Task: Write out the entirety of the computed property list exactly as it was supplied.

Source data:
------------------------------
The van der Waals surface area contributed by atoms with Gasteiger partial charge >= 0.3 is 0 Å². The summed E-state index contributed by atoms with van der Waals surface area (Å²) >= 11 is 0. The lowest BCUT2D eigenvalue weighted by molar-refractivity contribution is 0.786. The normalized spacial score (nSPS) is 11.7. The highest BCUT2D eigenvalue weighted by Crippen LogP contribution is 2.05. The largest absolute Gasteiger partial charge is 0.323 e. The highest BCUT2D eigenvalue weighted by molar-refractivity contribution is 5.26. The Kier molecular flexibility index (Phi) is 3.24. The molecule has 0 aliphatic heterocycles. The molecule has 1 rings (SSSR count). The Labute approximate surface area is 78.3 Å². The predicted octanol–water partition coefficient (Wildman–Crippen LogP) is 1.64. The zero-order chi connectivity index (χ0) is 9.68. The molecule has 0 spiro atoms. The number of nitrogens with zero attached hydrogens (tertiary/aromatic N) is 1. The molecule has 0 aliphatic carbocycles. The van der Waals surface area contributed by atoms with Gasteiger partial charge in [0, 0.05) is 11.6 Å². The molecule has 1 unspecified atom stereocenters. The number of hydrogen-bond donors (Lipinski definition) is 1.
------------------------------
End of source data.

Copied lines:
The van der Waals surface area contributed by atoms with Gasteiger partial charge >= 0.3 is 0 Å². The summed E-state index contributed by atoms with van der Waals surface area (Å²) >= 11 is 0. The lowest BCUT2D eigenvalue weighted by molar-refractivity contribution is 0.786. The normalized spacial score (nSPS) is 11.7. The highest BCUT2D eigenvalue weighted by Crippen LogP contribution is 2.05. The largest absolute Gasteiger partial charge is 0.323 e. The highest BCUT2D eigenvalue weighted by molar-refractivity contribution is 5.26. The Kier molecular flexibility index (Phi) is 3.24. The molecule has 0 aliphatic heterocycles. The molecule has 1 rings (SSSR count). The Labute approximate surface area is 78.3 Å². The predicted octanol–water partition coefficient (Wildman–Crippen LogP) is 1.64. The zero-order chi connectivity index (χ0) is 9.68. The molecule has 0 spiro atoms. The number of nitrogens with zero attached hydrogens (tertiary/aromatic N) is 1. The molecule has 0 aliphatic carbocycles. The van der Waals surface area contributed by atoms with Gasteiger partial charge in [0, 0.05) is 11.6 Å². The molecule has 1 unspecified atom stereocenters. The number of hydrogen-bond donors (Lipinski definition) is 1.